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The health benefits of Vitamin A

Updated on May 15, 2012

Vitamins can be defined as essential organic compounds required in very small amounts that are involved in fundamental functions of the body, such as growth, maintenance of health, and metabolism. All vitamins are generally classified as water soluble and fat soluble vitamins. Vitamin A is a member of four fat soluble vitamins, A, E, D, and K. Vitamin A is actually a family of fat-soluble vitamins such as retinol, which is considered the most active form of vitamin A.

The vitamin A of origin from animal products is referred to as preformed vitamin A and is found in foods such as liver, egg yolk, butter, whole milk products, and fish liver oils.

The vitamin A of origin from plants is called provitamin A. Carotenoids, the red, orange, and yellow pigments are synthesized by a wide variety of plants including carrots and other vegetables including: Raw spinach, cantaloupe, tomatoes, sweet potatoes, papayas, apricots, romaine lettuce. Vitamin A is involved in many important body functions in addition to helping with vision.

Health benefit to vision

Vitamin A is required in the production of rhodopsin, the visual pigment used in low light levels. Vitamin A improves our vision and prevents night blindness.

Maintaining epithelial cell's structure and function

Vitamin A affects gene expression and thus controlling cell development. Epithelial cells of the lungs, trachea, skin, and gastrointestinal tract need vitamin A to maintain their normal structure and functions. Vitamin A directs the differentiation of keratinocytes (immature skin cells) into mature epidermal cells. Vitamin A also directs the synthesis of keratins, with genes for small keratin molecules transcribed and translated.

Functions in growth

Vitamin A promotes growth through stimulating the growth of epithelial cells and other possible mechanism such as increasing the synthesis of cell surface components. One important member of these components is glycoprotein which is needed for important cell-to-cell connections. Vitamin A can modify cell surfaces through increasing glycoprotein synthesis at the gene level or by improving attachment of glycoproteins to cell surfaces to induce cell adhesion.

Participating in cell surface functions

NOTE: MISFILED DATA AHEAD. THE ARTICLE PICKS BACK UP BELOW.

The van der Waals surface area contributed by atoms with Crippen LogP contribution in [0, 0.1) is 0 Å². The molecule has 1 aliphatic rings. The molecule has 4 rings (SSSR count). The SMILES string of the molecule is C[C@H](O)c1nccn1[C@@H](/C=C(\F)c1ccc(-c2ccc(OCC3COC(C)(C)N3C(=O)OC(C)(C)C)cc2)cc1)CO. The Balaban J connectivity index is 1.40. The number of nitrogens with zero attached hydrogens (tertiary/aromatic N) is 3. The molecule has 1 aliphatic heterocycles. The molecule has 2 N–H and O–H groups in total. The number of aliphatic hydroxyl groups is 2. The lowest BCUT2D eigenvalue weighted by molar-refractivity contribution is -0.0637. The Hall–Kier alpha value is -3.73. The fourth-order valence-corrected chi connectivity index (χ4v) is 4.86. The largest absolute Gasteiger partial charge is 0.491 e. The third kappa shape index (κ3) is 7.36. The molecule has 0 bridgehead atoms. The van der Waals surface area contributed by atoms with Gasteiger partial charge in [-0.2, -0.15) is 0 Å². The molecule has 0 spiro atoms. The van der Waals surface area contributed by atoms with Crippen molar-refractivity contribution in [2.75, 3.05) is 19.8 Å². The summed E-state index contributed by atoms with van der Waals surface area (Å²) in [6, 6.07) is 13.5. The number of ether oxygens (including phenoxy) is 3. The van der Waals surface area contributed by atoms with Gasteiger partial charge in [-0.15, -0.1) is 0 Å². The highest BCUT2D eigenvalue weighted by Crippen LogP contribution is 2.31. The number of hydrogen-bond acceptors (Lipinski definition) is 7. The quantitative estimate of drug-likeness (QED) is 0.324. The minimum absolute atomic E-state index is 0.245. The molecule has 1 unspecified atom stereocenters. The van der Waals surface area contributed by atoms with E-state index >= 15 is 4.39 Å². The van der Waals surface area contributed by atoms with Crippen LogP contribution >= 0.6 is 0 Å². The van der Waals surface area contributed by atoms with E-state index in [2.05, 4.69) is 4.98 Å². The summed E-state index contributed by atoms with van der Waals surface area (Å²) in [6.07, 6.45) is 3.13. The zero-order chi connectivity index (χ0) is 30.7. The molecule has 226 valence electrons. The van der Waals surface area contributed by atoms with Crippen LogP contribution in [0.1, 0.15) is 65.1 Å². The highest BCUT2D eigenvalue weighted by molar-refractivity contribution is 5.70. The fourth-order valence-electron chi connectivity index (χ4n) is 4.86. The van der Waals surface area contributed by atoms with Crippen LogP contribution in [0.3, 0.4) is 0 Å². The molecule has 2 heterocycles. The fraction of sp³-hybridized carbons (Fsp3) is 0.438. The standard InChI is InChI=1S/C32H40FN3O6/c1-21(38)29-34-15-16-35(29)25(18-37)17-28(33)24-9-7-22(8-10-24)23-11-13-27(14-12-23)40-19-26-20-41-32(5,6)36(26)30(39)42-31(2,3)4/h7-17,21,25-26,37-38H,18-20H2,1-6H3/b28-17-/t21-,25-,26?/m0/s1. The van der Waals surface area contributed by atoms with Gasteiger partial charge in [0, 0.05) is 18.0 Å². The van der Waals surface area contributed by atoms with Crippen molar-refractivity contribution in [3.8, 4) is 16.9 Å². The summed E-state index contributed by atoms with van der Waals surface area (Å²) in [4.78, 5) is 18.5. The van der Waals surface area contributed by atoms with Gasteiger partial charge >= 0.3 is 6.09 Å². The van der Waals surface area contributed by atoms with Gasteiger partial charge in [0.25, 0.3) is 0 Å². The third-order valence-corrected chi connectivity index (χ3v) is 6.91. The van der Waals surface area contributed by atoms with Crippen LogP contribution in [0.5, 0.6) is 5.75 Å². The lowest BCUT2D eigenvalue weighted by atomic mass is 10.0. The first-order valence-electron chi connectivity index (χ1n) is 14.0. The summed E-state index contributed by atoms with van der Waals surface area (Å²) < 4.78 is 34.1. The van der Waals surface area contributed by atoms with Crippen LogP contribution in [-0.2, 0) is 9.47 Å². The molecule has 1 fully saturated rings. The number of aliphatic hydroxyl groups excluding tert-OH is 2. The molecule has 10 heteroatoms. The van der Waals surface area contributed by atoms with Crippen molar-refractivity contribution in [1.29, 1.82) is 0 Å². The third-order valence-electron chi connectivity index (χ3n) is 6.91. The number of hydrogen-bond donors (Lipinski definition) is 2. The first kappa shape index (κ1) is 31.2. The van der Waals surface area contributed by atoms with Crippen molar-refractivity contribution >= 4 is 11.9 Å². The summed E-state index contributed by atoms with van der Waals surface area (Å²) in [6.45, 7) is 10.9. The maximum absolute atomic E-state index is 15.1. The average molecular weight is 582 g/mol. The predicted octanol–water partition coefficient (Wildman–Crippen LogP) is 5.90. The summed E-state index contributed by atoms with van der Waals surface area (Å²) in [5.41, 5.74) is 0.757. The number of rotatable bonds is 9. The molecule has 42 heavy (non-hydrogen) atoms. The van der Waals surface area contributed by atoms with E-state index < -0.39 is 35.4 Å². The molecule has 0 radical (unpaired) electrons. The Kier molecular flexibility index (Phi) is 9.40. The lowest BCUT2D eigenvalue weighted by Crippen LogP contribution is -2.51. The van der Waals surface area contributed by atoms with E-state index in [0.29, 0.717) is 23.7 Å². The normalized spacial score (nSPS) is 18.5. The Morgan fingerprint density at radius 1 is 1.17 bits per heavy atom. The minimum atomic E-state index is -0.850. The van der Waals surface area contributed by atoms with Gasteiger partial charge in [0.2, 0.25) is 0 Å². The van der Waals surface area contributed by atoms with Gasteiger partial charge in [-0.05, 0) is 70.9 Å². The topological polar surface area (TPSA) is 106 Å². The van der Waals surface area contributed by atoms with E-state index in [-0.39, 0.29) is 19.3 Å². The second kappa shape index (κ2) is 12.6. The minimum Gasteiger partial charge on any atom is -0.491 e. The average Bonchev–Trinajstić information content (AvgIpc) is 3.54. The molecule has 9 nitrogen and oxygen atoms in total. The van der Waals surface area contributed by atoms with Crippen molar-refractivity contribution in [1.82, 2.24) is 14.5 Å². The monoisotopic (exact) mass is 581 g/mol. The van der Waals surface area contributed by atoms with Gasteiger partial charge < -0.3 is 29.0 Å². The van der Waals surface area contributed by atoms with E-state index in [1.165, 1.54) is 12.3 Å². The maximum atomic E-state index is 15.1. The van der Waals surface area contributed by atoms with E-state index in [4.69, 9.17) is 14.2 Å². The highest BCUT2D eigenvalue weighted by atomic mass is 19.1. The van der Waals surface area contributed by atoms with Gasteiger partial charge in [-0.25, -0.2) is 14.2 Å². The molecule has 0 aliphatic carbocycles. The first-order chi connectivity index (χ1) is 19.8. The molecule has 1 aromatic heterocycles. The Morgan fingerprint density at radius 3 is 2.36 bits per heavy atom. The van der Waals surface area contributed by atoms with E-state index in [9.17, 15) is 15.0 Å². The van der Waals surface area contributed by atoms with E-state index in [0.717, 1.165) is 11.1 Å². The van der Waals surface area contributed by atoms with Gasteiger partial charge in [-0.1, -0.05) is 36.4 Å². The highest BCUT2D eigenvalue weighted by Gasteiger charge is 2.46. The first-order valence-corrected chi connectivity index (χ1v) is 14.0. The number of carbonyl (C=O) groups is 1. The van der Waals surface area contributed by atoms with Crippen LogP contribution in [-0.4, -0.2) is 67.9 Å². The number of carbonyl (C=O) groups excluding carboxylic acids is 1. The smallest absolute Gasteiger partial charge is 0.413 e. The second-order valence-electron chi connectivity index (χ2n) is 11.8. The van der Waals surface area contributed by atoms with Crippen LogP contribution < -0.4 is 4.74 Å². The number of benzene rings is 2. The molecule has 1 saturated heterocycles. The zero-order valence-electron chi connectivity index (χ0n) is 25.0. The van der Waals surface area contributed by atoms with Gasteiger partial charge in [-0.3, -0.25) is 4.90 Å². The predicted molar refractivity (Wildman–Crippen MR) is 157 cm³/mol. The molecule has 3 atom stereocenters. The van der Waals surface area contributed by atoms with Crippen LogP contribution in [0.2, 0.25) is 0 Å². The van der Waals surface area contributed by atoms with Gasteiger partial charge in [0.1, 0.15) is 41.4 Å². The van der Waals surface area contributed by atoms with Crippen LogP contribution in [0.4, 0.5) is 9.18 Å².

One of vitamin A's cell surface functions is mediated through glycoprotein. Glycoprotein is a principal cell surface component involved in many cell surface functions such as cell communication, cell recognition, cell adhesion, and cell aggregation.

Acting as antioxidants

Carotenoids are powerful antioxidants that protect the body's cells from damage caused by pollution, aging and other factors. They also prevent cardiovascular diseases by protecting low-density lipoproteins from oxidation sand protecting eye health.

Other functions

Vitamin A makes immune system healthy and strong. It is needed for T-lymphocyte function and for antibody response to viral parasitic, and bacterial infections. Natural killer cell activity and phagocytosis are also impaired with vitamin A deficiency. Bone development and maintenance also needs vitamin A. Vitamin A deficiency results in excessive deposition of bone.

Deficiency symptoms

Vitamin A deficiency is less common in the United States than in developing countries where inadequate is common in children under 5 years old. Deficiency symptoms include anorexia, retarded growth, increased susceptibility to infections, obstruction and enlargement of hair follicles, and keratinization of epithelial (mucous)cells of the skin with failure of normal differentiation, night blindness, and abnormal changes in conjunctiva and cornea of the eyes. Some conditions and populations may need more vitamin A. For example, people who have absorptive disorders such as those with steatorrhea, pancreatic liver, or gallbladder diseases. People who have chronic nephritis, acute protein deficiency, intestinal parasites, or acute infections may also need more vitamin A intake.

As discussed above, vitamin A is needed to maintain many important body functions. Although deficiency is not very common in the United States, under some special health conditions or with different populations, we need to pay attention to these people's requirement for vitamin A.


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